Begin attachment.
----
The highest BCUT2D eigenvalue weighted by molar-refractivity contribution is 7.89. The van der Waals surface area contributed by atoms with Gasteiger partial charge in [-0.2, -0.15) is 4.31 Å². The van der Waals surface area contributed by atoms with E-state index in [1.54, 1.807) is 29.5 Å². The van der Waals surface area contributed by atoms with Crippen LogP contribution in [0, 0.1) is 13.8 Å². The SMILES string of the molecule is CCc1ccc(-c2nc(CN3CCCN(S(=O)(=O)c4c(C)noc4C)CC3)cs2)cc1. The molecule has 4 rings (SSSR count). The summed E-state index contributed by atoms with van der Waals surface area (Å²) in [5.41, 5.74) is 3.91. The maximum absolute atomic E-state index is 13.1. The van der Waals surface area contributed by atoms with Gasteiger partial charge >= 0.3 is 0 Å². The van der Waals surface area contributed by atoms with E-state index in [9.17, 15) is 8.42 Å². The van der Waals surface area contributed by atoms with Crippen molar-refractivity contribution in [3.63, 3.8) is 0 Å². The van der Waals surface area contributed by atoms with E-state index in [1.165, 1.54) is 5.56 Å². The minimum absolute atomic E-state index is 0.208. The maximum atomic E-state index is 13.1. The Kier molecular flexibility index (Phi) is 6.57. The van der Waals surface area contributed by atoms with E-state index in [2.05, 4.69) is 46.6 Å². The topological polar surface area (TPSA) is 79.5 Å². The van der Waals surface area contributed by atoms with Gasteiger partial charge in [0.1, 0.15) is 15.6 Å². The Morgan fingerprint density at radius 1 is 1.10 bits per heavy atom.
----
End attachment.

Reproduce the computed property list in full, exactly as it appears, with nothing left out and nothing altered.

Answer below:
The highest BCUT2D eigenvalue weighted by molar-refractivity contribution is 7.89. The van der Waals surface area contributed by atoms with Gasteiger partial charge in [-0.2, -0.15) is 4.31 Å². The van der Waals surface area contributed by atoms with E-state index in [1.54, 1.807) is 29.5 Å². The van der Waals surface area contributed by atoms with Crippen LogP contribution in [0, 0.1) is 13.8 Å². The SMILES string of the molecule is CCc1ccc(-c2nc(CN3CCCN(S(=O)(=O)c4c(C)noc4C)CC3)cs2)cc1. The molecule has 4 rings (SSSR count). The summed E-state index contributed by atoms with van der Waals surface area (Å²) in [5.41, 5.74) is 3.91. The maximum absolute atomic E-state index is 13.1. The van der Waals surface area contributed by atoms with Gasteiger partial charge >= 0.3 is 0 Å². The van der Waals surface area contributed by atoms with E-state index in [9.17, 15) is 8.42 Å². The van der Waals surface area contributed by atoms with Crippen molar-refractivity contribution in [3.63, 3.8) is 0 Å². The van der Waals surface area contributed by atoms with E-state index in [1.165, 1.54) is 5.56 Å². The minimum absolute atomic E-state index is 0.208. The maximum atomic E-state index is 13.1. The Kier molecular flexibility index (Phi) is 6.57. The van der Waals surface area contributed by atoms with E-state index in [2.05, 4.69) is 46.6 Å². The topological polar surface area (TPSA) is 79.5 Å². The van der Waals surface area contributed by atoms with Gasteiger partial charge in [0.1, 0.15) is 15.6 Å². The Morgan fingerprint density at radius 1 is 1.10 bits per heavy atom.